Absolutely not, the "wrongness" comes from perception, misperception based on misinformation about consanguineous relationships, in this case. There is a hell of a lot of hysteria about the subject in my opinion, because people go bonkers whenever they hear about such stories in the media. Rarely do people stop to actually think about the harm that misperceptions do.

FME: If you could have legally married, and that included protections against discrimination, harassment, etc., would you?

God yes, I'd have married him. He was my soulmate, still is in truth, even though we are apart.

FME: What advice do you have for someone who may be experiencing these feelings for a relative or family member, especially a father or daughter?

I would advise them to tread carefully at first, and be sure that it's what you really want, because there are a lot of people out there who just will not understand, especially in countries where it is illegal. Always put the family relationship first; the romance is an addition to, and a deepening of, the family bond. It isn't separate.

Spend some time discussing things with others online and sort out your feelings, but be wary of porn sites because you won't find what you're looking for so much in terms of intelligent discussion or real advice from those of us who have lived these amazing experiences. You're more likely to find masturbational drivel written by those who think it's a kink rather than a sexual orientation. If you want to be together, don't let anyone or anything make you feel wrong or broken. You're normal. Be true to yourself and be who you truly are. Your love is worth no less than anyone else's.

FME: What advice do you have for family members and friends who think or know that relatives they know are having these feelings for each other?

First of all, don't panic and flip out, and don't assume that they are sick or anything. They're the same people you've always known. Their sexuality just isn't what you expected it to be. It should be no different than finding out that your relative is gay. Also, don't think that because they're consanguinamarous that they'll automatically want to have sex with any and all family members. That's not the case. Just as straight people don't want to bed every member of the opposite sex, or gay people don't want to bed every member of the same sex, consanguineous people don't want to bed their whole family. Like in all other relationships, the mutual attraction has to be there, otherwise nothing happens. Whatever you do, don't get the police, it's really not helpful or necessary.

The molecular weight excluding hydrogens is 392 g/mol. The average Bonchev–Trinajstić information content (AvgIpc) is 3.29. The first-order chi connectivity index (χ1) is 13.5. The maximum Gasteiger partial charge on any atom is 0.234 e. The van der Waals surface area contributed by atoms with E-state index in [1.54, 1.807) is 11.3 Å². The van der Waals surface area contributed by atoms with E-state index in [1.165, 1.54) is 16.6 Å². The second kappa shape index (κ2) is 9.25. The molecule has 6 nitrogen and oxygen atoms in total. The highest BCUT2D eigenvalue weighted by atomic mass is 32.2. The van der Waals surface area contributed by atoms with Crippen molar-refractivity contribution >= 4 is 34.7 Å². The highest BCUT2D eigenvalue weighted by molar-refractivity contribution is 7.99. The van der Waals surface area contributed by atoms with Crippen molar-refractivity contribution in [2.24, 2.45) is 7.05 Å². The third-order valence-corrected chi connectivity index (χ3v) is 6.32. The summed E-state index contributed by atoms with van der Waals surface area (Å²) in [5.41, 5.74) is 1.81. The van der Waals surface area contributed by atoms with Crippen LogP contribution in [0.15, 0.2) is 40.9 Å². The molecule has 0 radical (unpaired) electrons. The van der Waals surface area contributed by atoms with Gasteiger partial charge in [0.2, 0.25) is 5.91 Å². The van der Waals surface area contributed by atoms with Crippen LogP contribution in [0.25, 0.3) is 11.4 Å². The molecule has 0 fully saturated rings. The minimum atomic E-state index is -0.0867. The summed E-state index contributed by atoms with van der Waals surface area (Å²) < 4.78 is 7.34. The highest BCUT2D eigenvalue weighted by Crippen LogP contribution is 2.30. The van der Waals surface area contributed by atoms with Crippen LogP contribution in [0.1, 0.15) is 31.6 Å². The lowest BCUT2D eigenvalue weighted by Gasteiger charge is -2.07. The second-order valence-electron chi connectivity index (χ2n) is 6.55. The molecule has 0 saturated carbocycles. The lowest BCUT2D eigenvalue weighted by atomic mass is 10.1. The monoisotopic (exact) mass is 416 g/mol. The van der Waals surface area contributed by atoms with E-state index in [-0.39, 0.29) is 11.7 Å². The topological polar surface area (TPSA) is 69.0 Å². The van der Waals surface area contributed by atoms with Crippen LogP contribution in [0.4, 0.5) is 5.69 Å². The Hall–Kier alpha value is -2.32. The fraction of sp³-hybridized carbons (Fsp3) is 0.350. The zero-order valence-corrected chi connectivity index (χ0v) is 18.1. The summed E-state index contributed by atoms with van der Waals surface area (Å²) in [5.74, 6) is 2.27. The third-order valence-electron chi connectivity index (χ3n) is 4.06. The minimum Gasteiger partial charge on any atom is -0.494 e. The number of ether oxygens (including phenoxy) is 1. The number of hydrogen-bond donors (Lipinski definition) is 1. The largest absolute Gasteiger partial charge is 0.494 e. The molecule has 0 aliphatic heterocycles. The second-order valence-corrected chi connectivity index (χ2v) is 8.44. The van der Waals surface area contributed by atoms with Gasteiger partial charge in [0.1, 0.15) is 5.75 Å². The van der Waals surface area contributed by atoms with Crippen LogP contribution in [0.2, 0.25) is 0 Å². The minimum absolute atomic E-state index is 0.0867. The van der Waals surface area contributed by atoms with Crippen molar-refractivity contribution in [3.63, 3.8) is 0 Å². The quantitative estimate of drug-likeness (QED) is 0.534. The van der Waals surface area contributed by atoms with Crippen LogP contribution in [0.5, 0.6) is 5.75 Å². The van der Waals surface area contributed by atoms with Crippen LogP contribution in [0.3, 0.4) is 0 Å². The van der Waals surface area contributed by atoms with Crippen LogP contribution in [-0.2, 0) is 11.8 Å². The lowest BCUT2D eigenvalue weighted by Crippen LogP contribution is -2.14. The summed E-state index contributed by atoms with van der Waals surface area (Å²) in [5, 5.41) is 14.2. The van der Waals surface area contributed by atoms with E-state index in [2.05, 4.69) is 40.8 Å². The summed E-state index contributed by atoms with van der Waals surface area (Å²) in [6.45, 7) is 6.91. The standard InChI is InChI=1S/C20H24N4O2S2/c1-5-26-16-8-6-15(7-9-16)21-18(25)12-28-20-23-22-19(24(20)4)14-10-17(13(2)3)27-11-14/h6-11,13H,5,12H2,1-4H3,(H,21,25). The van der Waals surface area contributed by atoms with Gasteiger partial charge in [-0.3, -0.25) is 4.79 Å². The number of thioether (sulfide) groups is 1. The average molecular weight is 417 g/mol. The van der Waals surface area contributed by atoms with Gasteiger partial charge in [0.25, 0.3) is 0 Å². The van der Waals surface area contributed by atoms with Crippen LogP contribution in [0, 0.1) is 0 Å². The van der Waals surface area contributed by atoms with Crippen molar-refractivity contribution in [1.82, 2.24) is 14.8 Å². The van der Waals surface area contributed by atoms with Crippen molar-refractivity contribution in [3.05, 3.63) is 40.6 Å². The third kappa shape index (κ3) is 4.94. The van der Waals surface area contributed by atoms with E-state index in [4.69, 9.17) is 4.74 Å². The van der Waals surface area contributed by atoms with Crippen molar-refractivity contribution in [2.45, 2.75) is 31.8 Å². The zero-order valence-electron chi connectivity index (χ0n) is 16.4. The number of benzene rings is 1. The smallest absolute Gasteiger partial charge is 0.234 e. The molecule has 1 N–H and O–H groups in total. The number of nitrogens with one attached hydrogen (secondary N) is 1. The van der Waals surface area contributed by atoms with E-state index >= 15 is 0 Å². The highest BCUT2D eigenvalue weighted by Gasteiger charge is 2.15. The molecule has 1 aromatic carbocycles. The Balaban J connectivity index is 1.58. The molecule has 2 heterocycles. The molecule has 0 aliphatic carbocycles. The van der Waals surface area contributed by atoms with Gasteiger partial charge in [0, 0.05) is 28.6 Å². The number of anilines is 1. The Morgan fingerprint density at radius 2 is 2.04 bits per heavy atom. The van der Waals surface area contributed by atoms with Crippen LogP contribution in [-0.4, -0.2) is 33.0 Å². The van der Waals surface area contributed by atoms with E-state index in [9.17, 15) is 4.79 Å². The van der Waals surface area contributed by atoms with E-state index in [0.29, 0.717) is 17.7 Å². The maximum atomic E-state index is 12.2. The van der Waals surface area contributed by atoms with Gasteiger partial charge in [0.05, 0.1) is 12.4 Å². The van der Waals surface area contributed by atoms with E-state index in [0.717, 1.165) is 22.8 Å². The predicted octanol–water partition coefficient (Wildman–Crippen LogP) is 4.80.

FME: Have you met in-person or do you know anyone else who has experience with consanguinamory or consanguineous sex?

No, I've always considered that too risky. You never know who might be a cop.

FME: Any plans for the future?

Not specifically, but I do hope one day my dad comes back home to me. I'm not going to bother again with dating because exsanguineous relationships just do not feel right for me.

FME: Anything else to add?

I just want to say you're doing marvelous work raising awareness of these issues with your website, because this needs to be more out in the open. At the very least, so that people going through these experiences know that they aren't alone and that they can talk to others about it. It's society's attitude towards us that causes the harm, not the relationships themselves.


There you have it. An independent woman who wasn't hurting anyone and yet faces discrimination and denial of their rights simply for loving another adult. They were happy and in love, yet they were denied their fundamental right to marry. They could be still be criminally prosecuted in many places because or ridiculous laws interfering with consensual adult relationships. Who was the victim of their love?